How does Wireless Video Streaming work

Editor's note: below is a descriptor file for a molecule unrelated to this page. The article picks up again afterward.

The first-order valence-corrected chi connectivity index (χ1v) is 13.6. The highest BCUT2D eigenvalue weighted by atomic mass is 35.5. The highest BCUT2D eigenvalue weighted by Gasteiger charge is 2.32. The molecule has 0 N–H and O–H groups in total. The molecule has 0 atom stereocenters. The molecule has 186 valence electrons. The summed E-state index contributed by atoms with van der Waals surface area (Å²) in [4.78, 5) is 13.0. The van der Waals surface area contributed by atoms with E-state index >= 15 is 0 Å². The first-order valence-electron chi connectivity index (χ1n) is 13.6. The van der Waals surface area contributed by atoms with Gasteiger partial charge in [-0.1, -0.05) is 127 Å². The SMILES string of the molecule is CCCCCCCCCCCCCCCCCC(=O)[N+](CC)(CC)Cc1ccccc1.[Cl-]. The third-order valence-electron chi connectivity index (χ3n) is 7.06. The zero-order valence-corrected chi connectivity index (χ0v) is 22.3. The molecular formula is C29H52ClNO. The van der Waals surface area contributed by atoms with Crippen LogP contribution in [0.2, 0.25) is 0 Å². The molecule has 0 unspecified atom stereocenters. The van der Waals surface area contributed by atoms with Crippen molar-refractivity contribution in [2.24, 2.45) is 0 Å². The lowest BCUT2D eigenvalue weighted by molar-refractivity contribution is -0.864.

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11 Interactive Video Communications 11.1 Video Conferencing and Telephony Video conferencing and telephony are typical examples of interactive video communi- cations, as nowadays mobile phones and portable devices are very popular. The major difference between video conference and telephony with other multimedia applications, such as multimedia messaging (MMS) and multimedia streaming is that the video con- ferencing is delay sensitive while others are not. In the past decade,point-to-point protocols (PPP)have been in common use for TCP/IP communications (the protocol used by the Internet) over a telephone line. Using the Internet, multimedia communication can be achieved without incurring any long distance charges. On the other hand, the usage of a cable modem along with DSL technology has enabled broadband Internet access, where the cable modem is used to deliver broadband Internet access taking advantage of the unused bandwidth of the cable television network. The bandwidth of the cable connection varies from 3 Mbits/s to 30 Mbits/s and the upstream speed ranges from 384 Kbits/s to 6 Mbits/s. The DSL modem, on the other hand, takes advantage of the unused frequencies in the telephone line and varies in speed from hundreds of kbits/s to few Mbits/s. With the development of the 3G and 4G, the constraint on bandwidth for a wireless system to carry video content has been lifted, in addition, more sophisticated access protocols such as HSPA, EDGE, etc. hit the market and give a strong impetus to the mobile telephony business. 11.1.1 IP and Broadband Video Telephony Compared to the very low-bit rate (around 40 kbit/s) of video telephony over the PSTN (PublicSwitchedTelephoneNetwork),thecablemodemandDirectSubscriberLine(DSL) connections offer Internet connections at much higher bit rates. Thus, IP video telephony in conjunction with DSL and cable modems can now offer video communications at a much higher quality than before. IP Video Telephony uses the H.323 standard which can be used over any packet data network, such as those using the Internet protocol (IP). Owing to the interest in video telephony over IP, many of the existing commercial implementations use the H.323 standard. 4G Wireless Video Communications Haohong Wang, Lisimachos P. Kondi, Ajay Luthra and Song Ci © 2009 John Wiley & Sons, Ltd. ISBN: 978-0-470-77307-9348 Interactive Video Communications The Digital Subscriber Line (DSL) connection and cable Internet connections are both referred to as broadband since they use different channels to send the digital information simultaneously withtheaudiosignalorthecabletelevisionsignal.ADSLconnectionuses a dedicated line from the subscriber to the telephone company, while the cable Internet service is provided to a neighborhood by a single coaxial cable line. Hence, connection speed varies depending on how many people are using the service. Cable modems send the data signal over the cable television infrastructure. They are used to deliver broadband Internet access by taking advantage of the unused cable network bandwidth. DSL, on the other hand, uses a conventional twisted wire pair for data transmission. ADSL 1 uses two frequency bands known as upstream and downstream bands. The upstream band is used for communications from the end user to the telephone central office while the downstreambandisusedforcommunicatingfromthecentralofficetotheenduser.ADSL provides dedicated local bandwidth in contrast to the cable modem which gives shared bandwidth. Hence, the upstream and downlink speed varies depending on the distance of the end user from the telephone office. Conventional ADSL has a downstream speed of approximately 8 Mbits/s and an upstream speed around 1 Mbits/s. Thus, acceptable quality video telephony is achievable with the advances in modem technology and audio and video compression. 11.1.2 Wireless Video Telephony Video Telephony is offeredin 3G networks in both the circuit-switch mobile core network and packet network. The former provides 64 kbits/s per circuit switched path, while the latter may provide greater bandwidth but the bandwidth is not guaranteed during the call as no dedicated circuit is reserved. 3GPP uses the 3G-324M protocol to support video telephony services. In January 2004, NTT DoCoMo (a Japanese operator) announced that its FOMA (freedom of mobile multimedia access) 3G video telephony service had passedthemilestoneof2millioncustomers.Recentlyalmostallmobilephonessupporting UMTS networks can make videophone conversations with other UMTS users, and it was estimated that there were more than 130 million UMTS users in mid-2007. In the next sectionweprovidemoredetailofthe3G-324Mprotocolthatiswidelyusedinvideophone applications. 11.1.3 3G-324M Protocol 3G-324M 2 is the 3GPP umbrella protocol for video telephony in 3G mobile networks, which is based on the H.324 (a standard for low bit rate GSTN networks) specification for multimedia conferencing over circuit switched networks. 3G-324M is comprised of the following sub-protocols: • H.245 for call control. • H.223 for bitstreams to data packets multiplexer/demultiplexer. • H.223 Annex A and B for error handling of low and medium BER detection, correction and concealment. • Adaptation layers.Video Conferencing and Telephony 349 3G-324M Video Codec Video Inputs H.261/H.263/ H.264/MPEG4 Audio Codec Multiplex Audio Inputs AMR/G.723 H.223 Modem V.34/V.8/ V.250 Control System Control H.245 Figure 11.1 3G-324M basic structure The basic structure of 3G-324M is shown in Figure 11.1, which consists of a multiplexer which mixes the various media types into a single bitstream (H.223), an audio compres- sion algorithm (either a AMR or G.723 codec), a video compression algorithm (either a H.261, H.263, H.264 or MPEG4 codec) and a control protocol which performs automatic capability negotiation and logical channel control (H.245). The goal of this standard is to combine low multiplexer delay with high efficiency and the ability to handle bursty data traffic from a variable number of sources. Multiplexing and Error Handling 3G-324M uses a multiplex standard, H.223, to mix the various streams of audio, video, data and the control channel together into a single bitstream for transmission over the modem. H.223 has a flexible mapping scheme suitable for a variety of media and for a variable frame length. In its mobile extension, it obtains greater synchronization and control of channel errors without losing its flexibility. H.223 consists of a lower multiplex layer and a set of adaptation layers. The lower multiplex layer mixes the different media streams, whereas the adaptation layers perform logical frame, sequence numbering, error detection and error correction by retransmission. Each adaptation layer is suitable for a different type of information channel. In H.223, there are 3 operation modes which are chosen according to the degree of error resiliency required in a 3G-324M system. In the first level, the multiplexing and QoS control are supported; in the second level, a 16-bit pseudorandom noise sequence is employed to improve the synchronization; in the third level, the payload length and FEC information are added in the header in order to improve error resilience capability.350 Interactive Video Communications Adaptation Layers There are three adaptation layers in 3G-324M: AL1, AL2, and AL3. AL1 is intended primarily for data and control information transferring, in which no error detection and correction mechanism is provided. AL2 is intended primarily for digital audio transfer- ring, which includes an 8 bit cyclic redundancy code (CRC). CRC is used to identify transmission errors. AL3 is intended primarily for digital video and includes provision for retransmission and a 16 bit CRC. The Control Channel The H.245 protocol controls the following items: • Logical channel that opens or closes for media transmissions. • Determines the master terminal at the beginning of a session. • Exchanges the capabilities between both terminals, such as the mode of multiplexing, codec support, data sharing mode, etc. • Operation mode that is sent from the receiver side to the transmitter side to convey the preference within its capability of the codec and the associated parameters. • Call control commands and indications that check the status of the terminals and com- munications. In addition, H.245 supports the numbered simple retransmission protocol (NSRP) and control channel segmentation and reassembly layer (CCSRL) sub-layer support in order to ensure reliable operation, therefore all terminals support both NSRP and SRP modes. Audio and Video Channels The 3G-324M specifications define the AMR codec as mandatory and G.723.1 as a rec- ommended audio codec, it also declares the H.263 codec as mandatory and MPEG-4 a as recommended codec for video processing. The details of these video codecs have been discussed in Chapter 5. Call Setup There are seven phases in the call set up procedure, designated by letters A through G. In Phase A, an ordinary telephone connection is established. In Phase B, a regular analog telephoneconversationcantakeplacebeforethe actualmultimedia communication. When either user decides to start the multimedia communication, Phase C takes place. The two modems communicate with each other and digital communication is established. Then, in Phase D, the terminals communicate with each other using the H.245 control channel. Detailed terminal capabilities are exchanged and logical channels are opened. In Phase E, actual multimedia communication takes place. Phase F is entered when either user wishes to end the call. The logical channels are closed and an H.245 message is sent to the far-end terminal to specify the new mode (disconnect, back to voice mode, or another digital mode). Finally, in Phase G, the terminals actually enter the mode specified in the previous phase.Region-of-Interest Video Communications 351 11.2 Region-of-Interest Video Communications As mentioned in Chapter 6, ROI based video coding and communication has been very popular for wireless video telephony. As shown in Figure 11.2, the ROI based video com- munications system architecture provides users with greater flexibility and interactivity in specifying their desires and enables encoders to have greater efficiency in controlling the visual quality of coded video sequences. In this section, we demonstrate a few of the latest advances in ROI based bit allocation 3 and adaptive background skipping 4, 5 techniques. 11.2.1 ROI based Bit Allocation In the literature, many ROI bit allocation algorithms 6–10 are based on a weighted version of the H.263+ TMN8 model 11, where a cost function is created and the distortion components in various regions in the function are punished differently by using a set of preset weights. As with most of the other video standards, as mentioned in Chapter 6, TMN8 uses a Q-domain rate control scheme, which models the rate and distortion with functions of quantization step size (QP). However, recent advances in rate control research and development have demonstrated that the ρ-domain rate control model 12 (ρ represents the number of non-zero AC coefficients in a macroblock in video coding) is more accurate and thus effectively reduces rate fluctuations. It is also observed that the ρ-domain rate control approach has already been used in industry trials 13–16. To the best of our knowledge, so far there is no general optimized ρ-domain bit allocation model for ROI video coding, although 17 used the ρ-domain rate control model in their efforts to get an ad-hoc bit allocation solution. In this section, we introduce a ρ-domain optimized weighted bit allocation scheme for ROI video coding. Quality Metric for ROI Video Video quality measurement is still an open issue for ROI video coding. Most of the literature uses PSNRs on ROI and Non-ROI, respectively, as a measurement for evaluating regional visual quality, however, a quality measure for the whole image has not been addressed. In 18, a weighted mean squared error (MSE) metric was proposed in order to measure perceptual video quality. In this metric, the macroblocks are classified as activity macroblocks and static macroblocks, and different weights are video video Intelligent Encoder Network Decoder processor ROI video coding Figure 11.2 An example of ROI video coding and communications system352 Interactive Video Communications assigned to these macroblocks for calculating the weighted MSE for overall image. Although this measurement can be extended to use for ROI video, here we introduce a new quality measurement for ROI video coding which takes into account further aspects such as spatial/temporal visual quality. In general, the evaluation of ROI video quality should consider at least three aspects: users’ interest, video fidelity and perceptual quality of the reconstructed video data. The users’ interest determines directly the classification of a video frame into ROI and Non-ROI parts and their associated perceptual importance factors. In video telephony applications, the speaker’s face region is a typical ROI because a human being’s facial expressions are very complicated and small variations can convey a large quantity of information. For the video fidelity factor, PSNR is a good measurement, which indicates the total amount of distortion of the reconstructed video frame compared to the original frame. In most cases, fidelity is the most important consideration for video coding, where any improvement might cause better subjective visual quality. However, it is not always the case, and that is why perceptual quality factors should also be taken into account. Perceptual quality considers both spatial errors, for example blocking and ringing arti- facts, and temporal errors such as temporal flicker wherethe frame visual qualities change non-uniformly along the temporal axis. Let us denote by D and D the normalized per pixel distortion of the ROI and R NR Non-ROI, and α the ROI perceptual important factor. If we assume that the relationship among the aspects mentioned above can be simplified into a linear function in video quality evaluation, then we can represent the overall distortion of the video sequence as: D = αD +(1−α)D sequence R NR   M M   α ˜ ˜ ˜ ˜ = β D (f ,f )+γ D (f )+(1−β−γ)D (f ,...,f ) RF i i RS i RT 1 M M i=1 i=1  M  (1−α) ˜ + β D (f ,f ) (11.1) NF i i M i=1  M  ˜ ˜ ˜ +γ D (f )+(1−β−γ)D (f ,...,f ) NS i NT 1 M i=1 ˜ where f and f are the ith original and reconstructed frames within the M frames in i i the video sequence, β and γ are weighting factors, D and D are the total distortion R NR for ROI and Non-ROI, D , D and D are the normalized errors of ROI in fidelity, RF RS RT spatial perceptual quality and temporal perceptual quality, and D , D and D are NF NS NT their counterparts for Non-ROI. It is clear that α, β and γ should be assigned real values between 0 and 1. In low-bitrate video applications, such as wireless video telephony, blocking artifacts are the major concern of spatial perceptual quality. This kind of artifact is caused by the quantization where most of the high-frequency coefficients are removed (set to zero). The resulted effect is that the smoothed image blocks make the block boundaries quite pronounced. At the extreme low bit-rate cases, only DC coefficients will be coded whichRegion-of-Interest Video Communications 353 makes the decoded image piece-wise constant blocks. In this work, we define the D RS (similar for D ) as the normalized blockiness distortion, that is: NS boundaries with discontinuities ˜ D (f)= (11.2) RS Number of boundaries where every boundary between blocks is checked to see if perceivable discontinuities exist. The discontinuity detection approach used in 19 is adopted, which checks the sum of the mean squared difference of the intensity slope across the block boundaries. The assumption of this approach is that the slopes on both sides of a block boundary are supposed to be identical and an abrupt change in slope is probably due to quantization. In equation (11.1), the D (or D ) is defined as an assigned score in the range of RT NT 0, 1 based on the variance of D (or D ) for all the frames in the sequence. In this RS NS way, the terms on fidelity, spatial perceptual quality and temporal perceptual quality are normalized and can be bridged by weighting parametersα,β andγ to form a controllable video quality measurement. The selection of these weighting parameters is up to users based on their requirements and expectations. Again, this measurement is not a perfect metric, but it will be shown in the subsequent text that it helps the bit allocation process to favor subjective perception. Bit Allocation Scheme for ROI Video In video coding applications, a typical problem is to minimize D with a given bit sequence budget for the video sequence. The optimal solution for this complicated problem relies on an optimal frame-level rate control algorithm and an optimal macroblock-level bit allocation scheme. However, for real-time applications, such as wireless video telephony, where very limited information about future frames is available when coding the current frame, it is not practical or feasible to pursue an optimal frame-level rate control. Typically a popular greedy algorithm is resorted to which assumes that the complexity of the video content is distributed uniformly along the frames in the video sequence, and thus allocates a fraction of the available bits to each of the rest frames. For the ˜ ˜ same reason, taking care of D (f ,...,f ) in the rate control is very difficult for NT 1 M these applications. Therefore, to find a practical solution and to simplify the problem we assume that good frame-level rate control is available and thus we narrow down the problem into a macroblock-level bit allocation problem. At the meantime, we propose a background skipping approach, which increases the chance of reducing the value of ˜ ˜ the term D (f ,...,f ) because the skipped region will present the same perceptual NT 1 M quality as that of the previous frame and thus might reduce the fluctuation of the perceptual quality between consecutive frames. For measuring the image quality of a video frame, we use equation (11.1) by setting β+γ = 1. Let us denote by R the total bit budget for a given frame f and R the bit rate for budget coding the frame, then the problem can be represented by:   ˜ ˜ Minimize α βD (f,f)+(1−β)D (f) RF RS   ˜ ˜ +(1−α) βD (f,f)+(1−β)D (f) NF NS Such that R ≤ R (11.3) budget354 Interactive Video Communications Clearly, this optimization problem can be solved by Lagrangian relaxation and dynamic programming in the same fashion as in 20. However, the computational complexity is a great deal higher than a real-time system can bear. Therefore, a low-complexity near-optimal solution is preferred. We propose a two-stage bit allocation algorithm in ρ-domain to solvethis problem.In thefirststage,wearesolving anoptimization problem: ˜ ˜ Minimize αD (f,f)+(1−α)D (f,f), such that R ≤ R (11.4) RF NF budget After the optimal coding parameters for (11.4) is obtained, in the second stage we adjust ˜ ˜ the coding parameters iteratively to reduce the term αD (f)+(1−α)D (f) until a RS NS local minimum is reached. Clearly, the result will be very close to the optimal solution when β is a relative large number. When β = 1, problems (11.3) and (11.4) are identical. In this section, we will focus on the first stage and solve problem (11.4). Bit Allocation Models In ROI video coding, let us denote by N the number of macroblocks in the frame, ρ , i σ ,R andD the set of ρ s, standard deviation, rates and distortion (sum of squared i i i  N error) for the ith macroblocks. Thus, R = R . We define a set of weights w for i i i=1 each macroblock as:  α  ifitbelongstoROI  K w = (11.5) i 1−α   ifitbelongstoNon - ROI (N −K) where K is the number of macroblocks within the ROI. Therefore, the weighted distortion of the frame is: N  ∗ 2∗ ˜ ˜ D = w D = αD (f,f)+(1−α)D (f,f) 255 384 (11.6) i i RF NF i=1 Hence the problem (11-4) can be rewritten as: Minimize D, such that R ≤R (11.7) budget We propose to solve (11.7) by using a modeling-based bit allocation approach. As shown in 21, the distribution of the AC coefficients of a nature image can be best approximated η −ηx by a Laplacian distribution p(x)= e . Therefore in 11, the rate and distortion of 2 the ith macroblock can be modeled in (11.8) and (11.9) as functions of ρ, R = Aρ +B (11.8) i i where A and B are constant modeling parameters, and A can be thought of as the average number of bits needed to encode non-zero coefficients and B can be thought of as theRegion-of-Interest Video Communications 355 bits due to non-texture information. 2 −θρ /384 i D = 384σ e (11.9) i i where θ is an unknown constant. Here we optimize ρ instead of quantizers because that we assume that there is an i accurate enough ρ-QP table available to generate a decent quantizer from any selectedρ . i In general, (11.7) can be solved by using Lagrangian relaxation in which the constrained problem is converted into an unconstrained problem that: N N   2 −θρ /384 i Minimize J = λR+D = (λR +w D )= λ(Aρ +B)+384w σ e λ i i i i i i ρ i i=1 i=1 (11.10)  N ∗ where λ is the solution that enables R = R . By setting partial derivatives to i budget i=1 zero in (11.10), we obtain the following expression for the optimized ρ , that is: i N  2 −θρ i/384 ∂ λ(Aρ +B)+384w σ e i i i ∂J λ i=1 let = = 0 (11.11) ∂ρ ∂ρ i i which is 2 −θρ i/384 λA−θw σ e = 0 (11.12) i i so λA −θρ i/384 e = (11.13) 2 θw σ i i and 384 2 ρ = ln(θw σ )−ln(λA) (11.14) i i i θ On the other hand, since N N   384A 2 R = R = ln(θw σ )−ln(λA)+NB (11.15) budget i i i θ i=1 i=1 so, N  1 θ 2 ln(λA)= ln(θw σ )− (R −NB). (11.16) i budget i N 384NA i=1356 Interactive Video Communications From (11.14) and (11.16), we obtain the following model:   N  384 1 θ 2 2 ρ = ln(θw σ )− ln(θw σ )+ (R −NB) i i i budget i i θ N 384NA i=1   N  2 ln(θw σ ) i  i  R −NB 384 budget  i=1  2 = + ln(θw σ )−  (11.17) i i NA θ  N  As mentioned in 20, another model can be obtained if assume a uniform quantizer, then the distortion is modeled differently from equation (11.9), and thus the model can be derived as: √ w σ i i ρ = ρ . (11.18) i budget N  √ w σ i j j=1 Itisalsoindicatedthatbothmodelshaveagoodperformancewhichisclosetotheoptimal solution. 11.2.2 Content Adaptive Background Skipping The concept of content-adaptive frame/object/macroblock skipping has attracted a great deal of attentions recently. The trade off between spatial and temporal quality was first studied in 21, where a perceptual rationale is employed: that the human visual system (HVS) is more sensitive to temporal changes when the frame contains high motion activ- ities and otherwise is more sensitive to spatial details. The same logic is also used by 22–25 in determining the skip modes. In 22, a weighted function of motion and vari- ance of the residue was used to evaluate the target bits for objects in bit allocation, which assigned more bits to objects with a more complicated texture (with a higher variance) or more activity (with a higher motion). The skipping decision of objects are based on an optimization process of a cost function which considers both coded distortion owing to quantization error and skipped distortion owing to skipped objects. This approach will be difficult for applying in real-time video systems which have tight time constraints and are not able to obtain future frames in advance. In 23, an adaptive macroblock skipping approach was proposed for ROI transcoding, where thresholds for motion and MAAD (mean of accumulated absolute difference) of the residue are used to skip those inac- tive Non-ROI macroblocks. In 24, the decision for frame skipping is dependent jointly on the temporal and spatial contents of the video, and on the fullness of the buffer by using empirical rules. In 25, considering the HVS model mentioned above, the deci- sion for frame skipping is determined adaptively by motion, quantization parameter and buffer status. The motion is evaluated based on the sorted version of the most recent motion activities, and a dynamically adjusted threshold that is coupled with available resources, spatial quality, quantization parameters and motion activity. Utilizing the HVS model, by avoiding skipping frames during high-motion scenes, superior temporal qualityRegion-of-Interest Video Communications 357 is maintained. By skipping frames during low-motion scenes that are less temporally sensitive, coding bits can be saved for subsequent no-skipped frames, and spatial quality can be enhanced. Furthermore, in 25 overall temporal-spatial quality is enhanced when compared to the no-skipping and fixed-pattern solutions, given limited coding resources. In this section, a low-complexity content adaptive background skipping scheme for ROI video coding is introduced. In this context, we use background and Non-ROI as exchangeable terms because Non-ROI in video telephony applications generally refers to background region. In this framework we consider background skipping jointly with frame-level and macroblock-level bit allocation. The skip mode is determined mainly by foreground shape deformation, foreground motion, background motion and accumu- lated skipped distortion owing to skipped background. A self-learning and classification approach based on the Bayesian model is proposed in order to estimate the number of skipped background (in the future frames)based on the context of motion and background texture complexity. In addition, a weighted rate control and bit allocation algorithm is proposed in order to allocate bits for the foreground and background regions. In Figure 11.3, the system architecture of our ROI video coding system is shown, which follows a frame-by-frame processing sequence. The system adopts a ρ-domain frame-level rate control algorithm 12 and a weighted macroblock-level bit allocation algorithm. When a frame is fetched into the system, a greedy frame-level rate control module is called to assign a target ρ budget for the frame considering the remaining bits and the number of frames in the rate control window. The model is based on the assumption that the content complexity of the video frames in the rate control window is distributed uniformly andthus thebits should beallocateduniformly amongtheremaining frames. After that, the ROI of the frame is detected or tracked and the macroblocks in the frame are classified into ROI macroblocks and Non-ROI macroblocks. Then, motion estimation is conducted for all of the macroblocks in the current frame and the obtained motion information is used as a part of content cues in the following background skip modedecision.Oncethedecision,ofwhetherornotto skip thecurrentNon-ROI,is made, the ρ budget for current frame is adjusted, and then the macroblock-level bit allocation and the following DCT transformation, quantization and entropy coding are conducted in the same way as described in section 11.2.1. Content-based Skip Mode Decision Let us first define two filters F(x , M, Th) and G(x ,M,Th), where x is a set of n n n real numbers in which x is the nth item, M an integer number and Th a threshed in the n range of 0,1, and  1 x is greater than Th 100% of items in x ,...,x n n−M n−1 F(x ,M,Th)= n 0 otherwise (11.19)  and x −x n n−M  1 if ≥ Th G(x M,Th)= x (11.20) n−M n  0 otherwise358 Interactive Video Communications Initialization Frame-level rho budget estimation Fetch a new frame ROI detection/tracking Motion estimation (all MBs) Yes First 2 frames? No Skip mode decision and rho budget adjustment Macroblock-level bit allocation Coding macroblocks No Last macroblock? No Last Frame? End Figure 11.3 System architecture of the ROI video coding Filter (11.19) detects within a local window (fixed length of M) if the current value x n is in the top position (above more than Th100% of items), and filter (11.20) detects if there is an increase from x to x by more than Th100%. These filters will be used n−M n in detecting the content status or status change, which indirectly affects the skip mode decision. In 24, 25, the value of summed and averaged motion vectors in the frame (or recent frames) is used to represent the frame motion. The higher the motion the less skipping should be activated in order to protect possible content transition information. In ROIRegion-of-Interest Video Communications 359 video coding, both foreground and background activities are considered. When a large amount of motion occurs in background regions, the frequency of background skipping should be reduced. On the other hand, when the foreground contains a large amount of activities, the skipping of background might be helpful so as to reallocate more bits to code the foreground. Let us denote by χ the amount of background activity, and ζ n n the amount of foreground activity for the frame sequences, then:  χ = (MVx +MVy ) (11.21) n i i i∈Non - ROI where MVx and MVy are x and y component of the motion vector of ith macroblock i i in the nth frame, and: ζ = µ ×κ (11.22) n n n where µ is the ROI shape deformation factor and κ is the ROI local movement n n factor, and Number of pixels in nonoverlaped regions of ROIs of the (n - 1)th and nth frames µ = n Number of pixels in ROI of the nth frame (11.23) and  κ = (MVx +MVy ) (11.24) n i i i∈ROI Clearly, ζ can characterize the degree of the foreground activities because µ repre- n n sents the degree of global activities such as object movement/rotation and shape deforma- tion andκ representslocal activities such as changeof facial expression. Two examples n of these foreground activities are shown in Figure 11.4. 2 Let us denote by σ the total energy of the background residue per frame for the B n frame sequence. Clearly it is also the distortion due to skipped background. So far, we can represent the skip mode decision: S = F(ζ ,M ,Th )G(ζ ,1,Th )+1−F(ζ ,M ,Th )G(ζ ,1,Th ) n n 2 ζ1 n ζ2 n 2 ζ1 n ζ2 (11.25) 2 1−G(σ ,p,Th )1−F(χ ,M ,Th )1−G(χ ,1,Th ) σ n 1 χ1 n χ2 B n whereTh ,M ,Th ,Th ,M andTh arethresholdsandlocalwindowsizesdefinedby σ 1 χ1 χ2 2 ζ1 users, and p−1 the number of consecutive preceding frames of the current frame skipped background (in other words, the (n−p)th frame coded background but the (n−p+1)th, (n−p+2)th,...and(n−1)thframesskippedbackground).WhenS = 1,thebackground n of the current frame is skipped, otherwise, it is coded. Clearly from (11.25) it is observed that the system chooses to skip background when there is a sharp increase of the amount of foreground activity or the foreground contains large activity, otherwise, if background contains large motion or the accumulated distortion due to skipped background is rather high, then the background will be coded.360 Interactive Video Communications (a) Global activity (face movement) (b) Local activity (change of facial expression) Figure 11.4 Examples of frames with large activity in foreground ρ Budget Adjustment In Figure 11.3, the frame-level ρ budget estimation is based on an assumption that the whole frame is coded, however, in this system some backgrounds in the sequence will be skipped, therefore adjustment on ρ budget is necessary. Here we consider three types of strategies: 1) Greedy strategy, which simply reduces the ρ budget based on the texture complexity of ROI and Non-ROI when the skip mode is on, and does nothing if the background is coded; 2) ‘Banker’ strategy, which reduces the ρ budget when the skip mode is on, but stores the savage of these ρ’s for future frames. For a frame coding its background, it will obtain all the ρ’s saved from the previous frames with background skipping; 3) ‘Investor’ strategy, which estimates the future skipping events based on the statistics and patterns of the previous background skipping history, and then determines the ρ budget based on the estimation. budget Let us denote by ρ the ρ budget obtained from the frame-level rate controller, n adjusted ρ the adjusted ρ budget, and n the index of current frame. In the follows we n describe more details of these strategies and compare them. Greedy strategy adjusted The ρ using this strategy can be calculated by n  budget  ρ ifS = 0  n n  √ adjusted w σ i i ρ = (11.26) budget n i∈ROI    √ √ ρ otherwise n  w σ + w σ i i i i i∈ROI i∈NON-ROI whereσ representsthestandarddeviationoftheDCTcoefficientsoftheithmacroblockin i thecurrentframe,andw istheassociatedweightsforthemacroblockinmacroblock-level iRegion-of-Interest Video Communications 361 weighted bit allocation as defined in section 11.2.1. Equation (11.26) comes as an exten- sion of equation (11.18). ‘Banker’ strategy Thisstrategyisaconservativeapproachsimilartothetraditionalbankingoperation,where the customer can cash out the maximum of the total deposit of his account. In this case, thesavingofρ’sinframeswithbackgroundskipping seemstodeposit theresourceforthe nearest future frame which codes its background. The calculation for adjusted ρ budget is obtained by:  p−1   budget adjusted   pρ − ρ ifS = 0 n  n−p+1 n−i adjusted i=1  √ ρ = (11.27) w σ n i i  budget  i∈ROI    √ √ ρ otherwise n  w σ + w σ i i i i i∈ROI i∈NON-ROI where p−1 is the number of consecutive preceding frames of the current frame with skipped background and the (n−p)th frame coded its background. ‘Investor’ strategy A more aggressive approach is to predict future possible events and allocate resources based on the prediction. Here we assume that the future frames with skipped backgrounds have a similar complexity in foreground as the current frame, therefore, once we estimate that there will be q frames with skipped background following the current frame, we can calculate the adjusted ρ budget by:  p−1   budget adjusted  pρ − ρ ifS = 0 and n≤ 50  n n−p+1 n−i   i=1    √ √  w σ + w σ  i i i i   budget i∈ROI i∈NON-ROI    ρ +  √ √ 1 n  2( w σ + w σ ) i i i i q+1 adjusted i∈ROI i∈NON-ROI ρ = (11.28) n p−1  budget adjusted   pρ − ρ  n−p+1 n−i  i=1   ifS = 0 and n 50 n  2  √   w σ i i   budget i∈ROI    √ √  ρ otherwise n w σ + w σ i i i i i∈ROI i∈NON-ROI In equation (11.28), the ‘investor’ strategy acts exactly the same as the ‘banker’ strategy for the first 50 frames. In this period the statistics are collected for future q estimation. When n50 and S = 0, ρ is assigned an average value considering the previous saving n and the predicted future saving due to background skipping. We estimate q by using a Bayesian model and convert the problem into a multi-class classification problem, where the classes are represented by all possibilities of q (for example, classes 0, 1, 2, 3, 4, 5 if we limit q to be less than 6), and the feature vector used 2 in making classification decision is x = χ ,ζ ,σ ). By defining thresholds for χ ,ζ n n n n n B n 2 and σ , we can map the space of x into eight classes y (y = 0,1,..., or 7). n n n B n362 Interactive Video Communications Therefore,forcurrentframe,thebestselectionforq istheonemaximizingtheprobability: P(y q)P(q) n P(qy )= , (11.29) n P(y ) n thus it is the q that maximizes P(y q)P(q). The probabilities of P(y q) and P(q) can n n be obtained by a histogram technique based on the statistics of the previously processed frames. Let us denote by H (y) the counts of frames with coded background that follows q q frames with skipped background with feature vector y, then: H (y ) q n  P(y q)= (11.30) n H (y) q y andP(q) can be obtained by the similar approach. The diagram of the skip mode decision and ρ budget adjustment module with this strategy is shown in Figure 11.5. In Figure 11.6, three bit allocation strategies are compared in coding the Carphone sequence. As mentioned in section 11.2.1, an ROI perceptual importance factor α is defined in order to bridge the distortion of ROI and Non-ROI so as to form a weighted Yes Foreground contains large activity No No Background contains large motion Yes No Accumulated skipped distortion too high Yes Update statistical table Guess the number of future skipped frames Recalculate Rho frame Figure 11.5 Diagram of the skip mode decision and rho budget adjustment moduleRegion-of-Interest Video Communications 363 ROI video coding on the Carphone sequence (alpha = 0.9) 35 Greedy strategy 34.5 Banker’s strategy Investor’s strategy 34 33.5 33 32.5 32 31.5 31 30 35 40 45 50 55 60 65 Rate (kbps) Figure 11.6 Comparison of three bit allocation strategies distortion measurement for the frame. Therefore, the perceptual PSNR is defined as: ˜ ˜ Perceptual PSNR=−10log αD (f,f)+(1−α)D (f,f) (11.31) R NR 10 ˜ where f andf aretheoriginal andreconstructedframes,andD andD thenormalized R NR per pixel distortion of the ROI and Non-ROI. Clearly, both of the ‘banker’ and ‘investor’ strategies outperform the greedy strategy. The ‘investor’ strategy slightly outperformed the ‘banker’ strategy at higher bit rate end. Although it requires extra computational complexity for q estimation, this strategy might perform better for video sequences with repeated patterns or have self-similarity characteristics. On the other hand, the 15 fps Carphone and other QCIF sequences at bit rates from 32kbps to 64kbps are tested in the H.263 Profile 3 simulations system. Four different rate control approaches are compared: • Macroblock-level greedyalgorithm 12 wherethe bits areallocated to the macroblocks in a uniformly distributed manner. • Frame skipping algorithm that skips every other frame during encoding. • Unit-based background skipping algorithm that groups every two frames into a unit and skips the background of the second frame within each unit. • The proposed approach which content-adaptively determines the frames with skipped background, and uses the ‘investor’ strategy for bit allocation. As shown in Figure 11.7, the proposed approach outperformed all other approaches in the whole bit rate range and the gain is up to 2dB. In Figure 11.8, the frame-level detail of Perceptual PSNR (dB)364 Interactive Video Communications ROI video coding on the Carphone sequence (alpha = 0.9) 35 34 33 32 31 Frame skipping Unit-based background skipping 30 Greedy algorithm Proposed approach 29 30 35 40 45 50 55 60 65 Rate (kbps) Figure 11.7 Comparison of various approaches in coding ‘Carphone’ sequence ROI video coding on the Carphone sequence at 48Kbps (alpha = 0.9) 40 38 36 34 32 Greedy algorithm 30 Unit-based background skipping Proposed approach 28 0 50 100 150 200 250 300 Rate (kbps) Figure 11.8 Comparison of various approaches at 48kbps Perceptual PSNR (dB) Perceptual PSNR (dB)Region-of-Interest Video Communications 365 (b) PPSNR = 33.99 dB (a) PPSNR = 32.05 dB (c) PPSNR = 36.98 dB Unit-based background skipping Greedy algorithm Proposed approach Figure 11.9 Comparison of reconstructed frames by various approaches at 48kbps Artifacts (a) Original frame (b) Reconstructed frame Figure 11.10 Visual artifacts due to background skipping these algorithms at the 48kbps is demonstrated. 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